No running.

Don't lean on it.

Don't touch anything.

There are strict rules in the Biontech clean room in Marburg.

Nothing must endanger what is continuously being touched there in a machine the size of a closet: the mRNA for the vaccine against corona - and thus one of the most sought-after products in the world.

50,000 process steps are necessary to produce the raw material in the bioreactor, mRNA that has been filtered several times and packaged in the tiniest fat particles.

Only very few companies can do that. Biontech is one of them.

But although the Mainz biotech company is one of the pioneers and although the new production site in Marburg is the cradle of German vaccine production, it took over six months to get the site ready for the task. Half a year. How much longer would it take to set up such a plant in South Africa, India or Brazil? Experts believe: too long, especially for this pandemic.

Nevertheless, the idea of ​​an immediate end to the vaccine shortage through a temporary release of the patents persists.

The biggest supporters so far have included the World Health Organization (WHO) and the governments of South Africa and India, where the virus is particularly raging.

This week there was also prominent support: The USA announced under its new President Joe Biden that it would stand behind this demand.

"Biden's pivot creates a new situation," says a high-ranking German government representative.

The US had radically changed the dynamics in the talks.


The stock exchange signals what a patent release would mean for the company. The courses of the corona vaccine manufacturers crashed. The German Curevac was hit hard and soon plans to launch its own mRNA vaccine against corona on the market. The share temporarily lost over 20 percent of its value. Biontech and US competitor Moderna also suffered.

For all three companies, the corona vaccine is the first major product on the market. The breakthrough after years of research. All three have been working on vaccines and drugs based on mRNA technology for around 15 years. Products against the annual influenza are included, but also against HIV and cancer. If the companies were forced to release patents on their corona vaccines, even if only for a limited period, the business model would probably be dead. Especially since there is not only one patent on the corona vaccines. Biontech, for example, has registered around a dozen new patents for the corona vaccine Comirnaty, but at the same time uses its own mRNA platform technology for production.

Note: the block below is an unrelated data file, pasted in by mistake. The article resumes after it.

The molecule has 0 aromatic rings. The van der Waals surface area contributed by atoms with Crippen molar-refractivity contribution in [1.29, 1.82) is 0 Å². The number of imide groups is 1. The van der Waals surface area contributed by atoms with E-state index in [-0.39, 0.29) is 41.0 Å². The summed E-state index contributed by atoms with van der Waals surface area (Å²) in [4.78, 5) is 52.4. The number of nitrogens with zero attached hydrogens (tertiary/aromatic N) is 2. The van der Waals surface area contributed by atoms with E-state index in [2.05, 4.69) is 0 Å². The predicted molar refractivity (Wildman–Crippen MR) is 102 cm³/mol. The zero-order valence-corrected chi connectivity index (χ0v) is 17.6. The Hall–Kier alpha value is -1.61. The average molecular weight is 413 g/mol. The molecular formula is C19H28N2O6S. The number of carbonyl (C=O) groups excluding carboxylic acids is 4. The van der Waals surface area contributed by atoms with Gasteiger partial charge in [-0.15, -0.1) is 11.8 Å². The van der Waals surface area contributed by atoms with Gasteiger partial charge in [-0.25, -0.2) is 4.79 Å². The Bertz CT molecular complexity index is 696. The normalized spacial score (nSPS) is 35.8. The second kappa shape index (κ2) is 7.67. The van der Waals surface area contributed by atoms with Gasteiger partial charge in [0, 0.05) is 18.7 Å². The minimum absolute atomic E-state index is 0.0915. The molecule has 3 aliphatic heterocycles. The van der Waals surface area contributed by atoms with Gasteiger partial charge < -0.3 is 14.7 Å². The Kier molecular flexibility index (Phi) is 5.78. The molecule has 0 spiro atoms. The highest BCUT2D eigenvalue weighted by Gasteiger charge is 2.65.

A revocation of patent protection would be a disaster for these companies: Because competitors who are far from advanced in their research could not only recreate the vaccine with the disclosed knowledge, they would also gain insights into the basic mRNA technology.

The developers' lead would be gone, as would the business model, because they would no longer be able to recoup their enormous investments through exclusive sales of their products.

Which would also make them unattractive for their financiers.


"If states suspend patent protection, they lose a lot in the long term - namely the willingness of private investors to invest in such companies, many years before it is clear whether they are successful or not," warns Matthias Kromayer, who is on the board of MIG- Fund sits and once discovered the Biontech founders Ugur Sahin and Özlem Türeci. An industry would collapse that has only just shown "that it is the only one capable of delivering a sustainable solution to the great medical, economic and social crisis of the pandemic."

The forced release of such patents would cause considerable damage - and at the same time it would not solve the pressing problem of quickly supplying countries like India with vaccines. Because manufacturers have long since expanded their production and are still doing it. In Europe, pretty much everything that is technically capable is now involved in production: Merck supplies raw materials. Sartorius manufactures the bioreactors. Bayer and Wacker Chemie support Curevac, Biontech has brought other competitors on board in addition to its US partner Pfizer, and has vaccination doses filled at Sanofi in Frankfurt, Baxter in Halle and Siegfried in Hameln.

But vaccine production is a difficult business.

If something goes wrong, the entire batch can no longer be used - millions of vaccine doses would be gone.

Manufacturers are accordingly cautiously expanding the quantities of vaccines.

That is the reason why Biontech, for example, is only gradually increasing production in its new Marburg plant - until the goal of one billion vaccine doses per year is achieved.


After all, the end of the vaccine shortage is foreseeable: According to calculations by Unicef, more than 39 billion vaccine doses should be available in 2022, and in the second half of this year it should be 15 billion.

"If it stays that way, the production capacities should then be large enough to vaccinate the entire world population twice," says Rolf Hömke, research spokesman for the pharmaceuticals association vfa.

A forced release of patents - which has never existed in Europe in the past decades - will, however, no longer bring a vaccination box in the short term. German government representatives also point this out. Nevertheless, they fear that the Biden government could end the patent regulations with its policy change. Because in the TRIPS talks of the World Trade Organization (WTO) there has long been negotiations to soften these rules.

So far, important members like the USA have blocked this request. But if the developing countries now join forces with the USA and force one of the rather rare votes, the previous patent rules could fall, people fear in Berlin. Because this does not require a unanimous vote, but a three-quarters majority. For Biontech, Moderna and Curevac this would be a difficult problem to deal with.